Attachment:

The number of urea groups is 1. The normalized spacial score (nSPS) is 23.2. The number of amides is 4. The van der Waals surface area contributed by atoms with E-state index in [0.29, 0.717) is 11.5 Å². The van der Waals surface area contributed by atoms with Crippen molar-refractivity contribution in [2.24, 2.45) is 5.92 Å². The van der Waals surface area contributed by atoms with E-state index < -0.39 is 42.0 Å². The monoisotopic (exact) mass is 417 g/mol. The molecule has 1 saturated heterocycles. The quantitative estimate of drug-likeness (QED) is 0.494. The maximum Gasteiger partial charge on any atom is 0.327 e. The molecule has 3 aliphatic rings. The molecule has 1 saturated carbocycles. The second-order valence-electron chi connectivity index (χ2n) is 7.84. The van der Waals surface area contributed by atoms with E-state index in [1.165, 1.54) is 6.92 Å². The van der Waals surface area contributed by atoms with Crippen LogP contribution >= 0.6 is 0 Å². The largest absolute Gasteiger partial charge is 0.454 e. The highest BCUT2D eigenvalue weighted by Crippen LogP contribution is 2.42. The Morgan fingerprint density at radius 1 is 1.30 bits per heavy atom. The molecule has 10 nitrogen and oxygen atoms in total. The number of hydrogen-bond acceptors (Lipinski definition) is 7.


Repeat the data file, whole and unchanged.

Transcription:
The number of urea groups is 1. The normalized spacial score (nSPS) is 23.2. The number of amides is 4. The van der Waals surface area contributed by atoms with E-state index in [0.29, 0.717) is 11.5 Å². The van der Waals surface area contributed by atoms with Crippen molar-refractivity contribution in [2.24, 2.45) is 5.92 Å². The van der Waals surface area contributed by atoms with E-state index < -0.39 is 42.0 Å². The monoisotopic (exact) mass is 417 g/mol. The molecule has 1 saturated heterocycles. The quantitative estimate of drug-likeness (QED) is 0.494. The maximum Gasteiger partial charge on any atom is 0.327 e. The molecule has 3 aliphatic rings. The molecule has 1 saturated carbocycles. The second-order valence-electron chi connectivity index (χ2n) is 7.84. The van der Waals surface area contributed by atoms with E-state index in [1.165, 1.54) is 6.92 Å². The van der Waals surface area contributed by atoms with Crippen LogP contribution >= 0.6 is 0 Å². The largest absolute Gasteiger partial charge is 0.454 e. The highest BCUT2D eigenvalue weighted by Crippen LogP contribution is 2.42. The Morgan fingerprint density at radius 1 is 1.30 bits per heavy atom. The molecule has 10 nitrogen and oxygen atoms in total. The number of hydrogen-bond acceptors (Lipinski definition) is 7.